Funny thing is when we flew out of DFW, the TSA didn’t bat an eye. Either they had seen shotgun mics before, or they didn’t care.
And yes, it’s THAT Roswell. Alien crash landing museums, Big Bob’s Flying Saucer Burgers and all that. Maybe I should paint the 416 green. Nah.
My agents have a rule about slating which is short and sweet.
Name only. Not even the role. Put that in the file name.
The intent is to curb the behavior of some actors who think that rude noises, mini-biographies, or lame attempts at being funny during the slate will make them more memorable when in fact producers and casting people find them annoying and a time suck.
So what’s a voiceover performer to do? Especially with a name like mine. Two syllables.
Well, more than you might think. Pat Fraley has some notions on creative slating in his audio seminar “Quick and Slick Voiceover Tricks available on Dan O’Day’s website. You also get tips on how to add layers to your “triplets” or those three-in-a-row readings and a discussion on whether or not you should add processing or production values to auditions once in a while, assuming you are auditioning out of your home studio.
Pat has a very entertaining way of teaching and has some nuggets in there for you.
Disclosure: For plugging the audio seminar I receive bupkis. I just think it’s good.
Since I don’t have promo or imaging clients the ISDN in the home studio gets sporadic use. Those ISDN sessions I do have usually come with a nice stack of US dollars which more than pays for having that tool in the studio. Sometimes much more. So it stays.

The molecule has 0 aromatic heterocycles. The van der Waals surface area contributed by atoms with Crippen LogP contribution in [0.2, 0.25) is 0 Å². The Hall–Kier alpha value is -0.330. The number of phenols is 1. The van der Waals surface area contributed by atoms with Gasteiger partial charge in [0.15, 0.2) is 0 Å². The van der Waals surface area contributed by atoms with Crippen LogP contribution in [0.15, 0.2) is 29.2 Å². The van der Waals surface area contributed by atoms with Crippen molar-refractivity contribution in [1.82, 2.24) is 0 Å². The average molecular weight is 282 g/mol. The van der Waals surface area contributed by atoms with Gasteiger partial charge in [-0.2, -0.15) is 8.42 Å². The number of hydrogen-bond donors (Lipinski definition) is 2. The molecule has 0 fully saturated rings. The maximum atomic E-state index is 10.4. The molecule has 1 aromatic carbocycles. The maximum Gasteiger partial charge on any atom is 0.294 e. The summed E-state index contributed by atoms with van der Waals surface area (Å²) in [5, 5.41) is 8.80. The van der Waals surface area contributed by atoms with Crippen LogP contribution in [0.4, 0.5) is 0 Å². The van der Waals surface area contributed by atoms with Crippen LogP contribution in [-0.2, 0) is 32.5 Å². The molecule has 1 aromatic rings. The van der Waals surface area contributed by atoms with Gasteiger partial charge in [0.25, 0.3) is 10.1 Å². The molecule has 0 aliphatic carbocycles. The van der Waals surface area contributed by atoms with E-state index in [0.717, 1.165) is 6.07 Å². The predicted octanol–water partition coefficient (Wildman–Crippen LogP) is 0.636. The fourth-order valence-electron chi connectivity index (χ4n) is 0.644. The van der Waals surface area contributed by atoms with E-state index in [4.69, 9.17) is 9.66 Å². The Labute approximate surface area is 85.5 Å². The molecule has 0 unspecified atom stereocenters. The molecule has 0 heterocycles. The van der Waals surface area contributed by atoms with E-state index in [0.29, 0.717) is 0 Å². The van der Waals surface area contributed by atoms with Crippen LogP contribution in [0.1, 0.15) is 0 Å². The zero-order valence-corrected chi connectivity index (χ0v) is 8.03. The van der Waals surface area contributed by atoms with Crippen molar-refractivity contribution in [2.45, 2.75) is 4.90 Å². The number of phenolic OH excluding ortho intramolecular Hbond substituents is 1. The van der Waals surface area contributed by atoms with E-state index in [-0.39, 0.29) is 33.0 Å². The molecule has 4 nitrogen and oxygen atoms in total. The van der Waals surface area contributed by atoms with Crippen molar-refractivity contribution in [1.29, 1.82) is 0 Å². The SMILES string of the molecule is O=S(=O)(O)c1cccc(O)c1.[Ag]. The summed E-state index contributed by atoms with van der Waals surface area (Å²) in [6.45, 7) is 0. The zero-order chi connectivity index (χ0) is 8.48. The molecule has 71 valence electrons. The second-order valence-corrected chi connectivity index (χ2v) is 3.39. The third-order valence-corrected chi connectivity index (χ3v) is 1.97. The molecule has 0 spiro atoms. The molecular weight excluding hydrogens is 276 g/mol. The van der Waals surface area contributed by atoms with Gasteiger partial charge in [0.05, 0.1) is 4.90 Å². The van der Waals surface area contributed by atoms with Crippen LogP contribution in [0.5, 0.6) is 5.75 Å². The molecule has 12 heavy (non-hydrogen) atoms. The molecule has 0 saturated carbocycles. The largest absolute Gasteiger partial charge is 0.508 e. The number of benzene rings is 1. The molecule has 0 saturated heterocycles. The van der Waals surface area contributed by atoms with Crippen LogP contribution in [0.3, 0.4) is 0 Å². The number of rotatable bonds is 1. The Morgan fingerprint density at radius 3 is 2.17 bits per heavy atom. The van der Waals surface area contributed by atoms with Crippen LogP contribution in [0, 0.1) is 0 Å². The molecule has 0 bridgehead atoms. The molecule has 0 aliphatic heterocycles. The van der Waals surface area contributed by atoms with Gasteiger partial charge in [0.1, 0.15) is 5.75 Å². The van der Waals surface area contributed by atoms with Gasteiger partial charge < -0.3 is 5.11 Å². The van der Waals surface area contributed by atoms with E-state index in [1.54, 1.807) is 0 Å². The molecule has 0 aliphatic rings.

But I learned a lesson the hard way a couple of Mondays ago that like any other tool in the shed, you should crank it up once in awhile and drive it around the block to make sure it’s going to run when you need it.
I had an ISDN booking Monday July 6th, one P.M. Central. I went into the studio Sunday afternoon late to make sure everything was working. It wasn’t. The message from the codec was “ISDN Down.” Oh crap. Get on the phone to customer service.
The phone company had a guy out Monday morning at 9:00 with 20 pounds of tools and meters and testing thingys clinging and clanging off his giant leather belt all of which told him nothing we didn’t already know. The ISDN circuit was down. Swell.
The happy news is that I’m in a market with a lot of ISDN studios and I was able to book one for the right time, get myself over there and call the remote studio with the new dial-ups. The session went quickly and the client was happy. Yay.
By the time I got home the phone guy, with help from his fellow telephony wizards, had found a bad network card on my circuit. They replaced it and my ISDN is yapping again.
So now I’m checking the ISDN circuit with greater regularity. I’ve set up a speed dial entry that uses one line to call the other and I can hear myself back on the loop. The codec manufacturer has music loops you can dial up to make sure the long distance service is good.
It’s like starting up that extra vehicle now and then to make sure it still runs. Best to know in advance if there’s going to be a problem.